Lymphocytes from patients with insulin-dependent diabetes mellitus (IDDM), a chronic autoimmune disease, have recently been shown to have decreased surface expression of MHC class I antigens. Since IDDM and other autoimmune diseases share a strong genetic association with MHC class II genes, which may in turn be linked to genes that affect MHC class I expression, we studied other autoimmune diseases to determine whether MHC class I expression is abnormal. Fresh PBLs were isolated from patients with IDDM, Hashimoto's thyroiditis, Graves' disease, systemic lupus erythematosis, rheumatoid arthritis, and Sjogren's syndrome. Nondiabetic and non-insulin-dependent diabetes mellitus patients served as controls. MHC class I expression was measured with a conformationally dependent monoclonal antibody, W6/32. Freshly prepared PBLs from the autoimmune diseases studied and the corresponding fresh EBV-transformed B cell lines had decreased MHC class I expression compared with PBLs from normal volunteers and non-insulin-dependent (nonautoimmune) diabetic patients. Only 3 of more than 180 donors without IDDM or other clinically recognized autoimmune disease had persistently decreased MHC class I expression; one patient was treated with immunosuppressive drugs, and subsequent screening of the other two patients revealed high titers of autoantibodies, revealing clinically occult autoimmunity. Patients with nonautoimmune inflammation (osteomyelitis or tuberculosis) had normal MHC class I expression. Autoimmune diseases are characterized by decreased expression of MHC class I on lymphocytes. MHC class I expression may be necessary for self-tolerance, and abnormalities in such expression may lead to autoimmunity.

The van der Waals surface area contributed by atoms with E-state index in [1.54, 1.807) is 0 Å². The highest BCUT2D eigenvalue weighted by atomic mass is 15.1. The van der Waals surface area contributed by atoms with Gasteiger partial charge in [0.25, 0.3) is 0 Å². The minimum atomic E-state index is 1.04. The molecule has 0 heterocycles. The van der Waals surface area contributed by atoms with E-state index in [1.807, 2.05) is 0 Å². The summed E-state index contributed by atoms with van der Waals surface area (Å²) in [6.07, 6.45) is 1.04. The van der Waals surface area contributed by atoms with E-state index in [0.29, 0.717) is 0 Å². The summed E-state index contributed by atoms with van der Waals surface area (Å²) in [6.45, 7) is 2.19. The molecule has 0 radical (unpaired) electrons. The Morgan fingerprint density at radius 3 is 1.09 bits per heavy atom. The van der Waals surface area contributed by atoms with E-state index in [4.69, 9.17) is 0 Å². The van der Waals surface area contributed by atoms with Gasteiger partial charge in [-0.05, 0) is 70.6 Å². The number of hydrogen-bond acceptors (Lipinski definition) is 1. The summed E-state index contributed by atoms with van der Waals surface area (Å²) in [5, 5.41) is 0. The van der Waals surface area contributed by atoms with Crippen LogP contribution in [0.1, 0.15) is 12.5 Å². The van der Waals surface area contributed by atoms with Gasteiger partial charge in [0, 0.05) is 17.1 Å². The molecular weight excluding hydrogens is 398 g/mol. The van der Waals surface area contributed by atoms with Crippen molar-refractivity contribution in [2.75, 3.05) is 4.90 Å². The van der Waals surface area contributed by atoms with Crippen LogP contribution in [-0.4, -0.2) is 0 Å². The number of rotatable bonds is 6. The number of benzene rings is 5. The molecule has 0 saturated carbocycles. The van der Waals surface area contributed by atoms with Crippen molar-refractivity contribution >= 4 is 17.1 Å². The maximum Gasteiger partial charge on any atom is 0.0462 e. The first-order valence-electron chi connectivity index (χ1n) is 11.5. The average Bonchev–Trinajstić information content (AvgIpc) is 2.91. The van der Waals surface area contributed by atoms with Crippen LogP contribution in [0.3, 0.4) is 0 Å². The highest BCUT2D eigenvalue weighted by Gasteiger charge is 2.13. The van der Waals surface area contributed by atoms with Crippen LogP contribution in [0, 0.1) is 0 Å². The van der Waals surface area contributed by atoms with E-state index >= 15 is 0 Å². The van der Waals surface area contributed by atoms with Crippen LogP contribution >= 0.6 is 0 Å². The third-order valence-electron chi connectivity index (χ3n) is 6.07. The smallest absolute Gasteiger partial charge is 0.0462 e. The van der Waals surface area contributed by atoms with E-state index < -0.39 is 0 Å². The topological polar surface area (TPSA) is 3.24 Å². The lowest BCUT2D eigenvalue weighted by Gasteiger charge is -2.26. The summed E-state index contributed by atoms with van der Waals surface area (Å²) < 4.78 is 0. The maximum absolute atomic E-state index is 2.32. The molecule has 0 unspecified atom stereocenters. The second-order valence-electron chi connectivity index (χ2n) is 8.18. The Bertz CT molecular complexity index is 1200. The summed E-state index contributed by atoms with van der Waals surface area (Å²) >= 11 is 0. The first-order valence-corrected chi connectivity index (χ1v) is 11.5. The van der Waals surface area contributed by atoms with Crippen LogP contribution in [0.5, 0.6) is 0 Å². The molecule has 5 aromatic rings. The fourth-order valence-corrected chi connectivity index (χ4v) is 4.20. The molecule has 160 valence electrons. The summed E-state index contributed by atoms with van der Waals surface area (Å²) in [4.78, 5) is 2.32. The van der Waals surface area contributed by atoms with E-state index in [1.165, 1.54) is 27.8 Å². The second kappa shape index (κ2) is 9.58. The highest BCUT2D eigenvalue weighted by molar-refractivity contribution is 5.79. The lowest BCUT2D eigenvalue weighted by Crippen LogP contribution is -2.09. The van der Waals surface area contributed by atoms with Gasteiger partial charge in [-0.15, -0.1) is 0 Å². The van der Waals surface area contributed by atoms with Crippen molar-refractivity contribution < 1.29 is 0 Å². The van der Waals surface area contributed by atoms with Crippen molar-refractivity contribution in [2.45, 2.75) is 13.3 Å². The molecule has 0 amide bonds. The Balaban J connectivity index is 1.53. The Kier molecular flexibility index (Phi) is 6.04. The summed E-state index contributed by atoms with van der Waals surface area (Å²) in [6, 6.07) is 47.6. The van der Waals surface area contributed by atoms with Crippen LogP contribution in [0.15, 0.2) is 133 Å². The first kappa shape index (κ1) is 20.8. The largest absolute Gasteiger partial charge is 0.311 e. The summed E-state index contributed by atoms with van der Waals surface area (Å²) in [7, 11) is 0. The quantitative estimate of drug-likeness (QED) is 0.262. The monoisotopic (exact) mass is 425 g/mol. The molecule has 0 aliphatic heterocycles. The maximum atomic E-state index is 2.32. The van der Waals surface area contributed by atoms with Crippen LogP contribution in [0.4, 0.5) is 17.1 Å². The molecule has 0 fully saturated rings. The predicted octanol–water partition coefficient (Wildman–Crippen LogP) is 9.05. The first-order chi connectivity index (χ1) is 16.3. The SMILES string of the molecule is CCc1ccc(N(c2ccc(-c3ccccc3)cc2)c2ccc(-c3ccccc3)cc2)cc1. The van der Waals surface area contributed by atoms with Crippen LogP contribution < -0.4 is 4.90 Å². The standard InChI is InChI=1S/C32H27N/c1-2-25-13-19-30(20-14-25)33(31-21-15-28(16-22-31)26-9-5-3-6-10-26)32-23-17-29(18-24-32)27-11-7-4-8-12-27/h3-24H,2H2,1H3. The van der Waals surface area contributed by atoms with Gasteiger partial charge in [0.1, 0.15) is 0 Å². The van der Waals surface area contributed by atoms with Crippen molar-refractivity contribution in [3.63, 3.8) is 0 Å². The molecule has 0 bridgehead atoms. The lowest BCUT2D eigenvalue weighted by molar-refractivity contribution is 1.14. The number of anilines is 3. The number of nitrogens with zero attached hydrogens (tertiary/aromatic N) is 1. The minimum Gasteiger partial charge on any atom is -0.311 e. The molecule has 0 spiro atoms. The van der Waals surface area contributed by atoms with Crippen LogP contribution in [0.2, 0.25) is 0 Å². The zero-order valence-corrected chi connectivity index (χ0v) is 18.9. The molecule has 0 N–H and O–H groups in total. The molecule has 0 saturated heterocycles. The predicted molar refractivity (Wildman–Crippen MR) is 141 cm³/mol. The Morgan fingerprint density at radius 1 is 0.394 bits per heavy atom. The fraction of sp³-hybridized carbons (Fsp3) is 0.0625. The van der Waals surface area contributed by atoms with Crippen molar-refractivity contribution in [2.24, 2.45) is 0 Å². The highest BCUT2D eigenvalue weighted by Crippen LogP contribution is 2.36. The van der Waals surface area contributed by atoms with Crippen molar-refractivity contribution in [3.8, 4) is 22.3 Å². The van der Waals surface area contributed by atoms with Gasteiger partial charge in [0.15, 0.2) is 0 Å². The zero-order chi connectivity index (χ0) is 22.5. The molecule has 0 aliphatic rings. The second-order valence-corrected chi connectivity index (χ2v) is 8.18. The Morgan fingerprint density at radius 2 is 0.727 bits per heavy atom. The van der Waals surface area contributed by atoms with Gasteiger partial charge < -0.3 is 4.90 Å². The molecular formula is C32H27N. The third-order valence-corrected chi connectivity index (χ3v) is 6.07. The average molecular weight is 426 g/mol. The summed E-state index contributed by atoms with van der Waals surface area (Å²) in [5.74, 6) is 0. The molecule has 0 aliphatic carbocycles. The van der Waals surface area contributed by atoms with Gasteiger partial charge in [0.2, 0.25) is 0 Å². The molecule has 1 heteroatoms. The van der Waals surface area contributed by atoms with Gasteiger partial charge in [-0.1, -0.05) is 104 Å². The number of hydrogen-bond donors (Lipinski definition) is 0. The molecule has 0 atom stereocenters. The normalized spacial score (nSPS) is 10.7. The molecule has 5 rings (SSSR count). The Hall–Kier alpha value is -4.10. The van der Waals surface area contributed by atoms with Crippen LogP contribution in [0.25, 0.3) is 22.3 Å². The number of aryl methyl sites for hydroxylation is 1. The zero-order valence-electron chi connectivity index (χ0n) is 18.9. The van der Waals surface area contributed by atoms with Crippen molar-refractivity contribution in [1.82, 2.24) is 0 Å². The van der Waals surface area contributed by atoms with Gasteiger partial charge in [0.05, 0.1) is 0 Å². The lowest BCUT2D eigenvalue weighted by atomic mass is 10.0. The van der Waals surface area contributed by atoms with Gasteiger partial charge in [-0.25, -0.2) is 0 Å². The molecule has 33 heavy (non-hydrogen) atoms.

Y Fu, D M Nathan, F Li, X Li, D L Faustman
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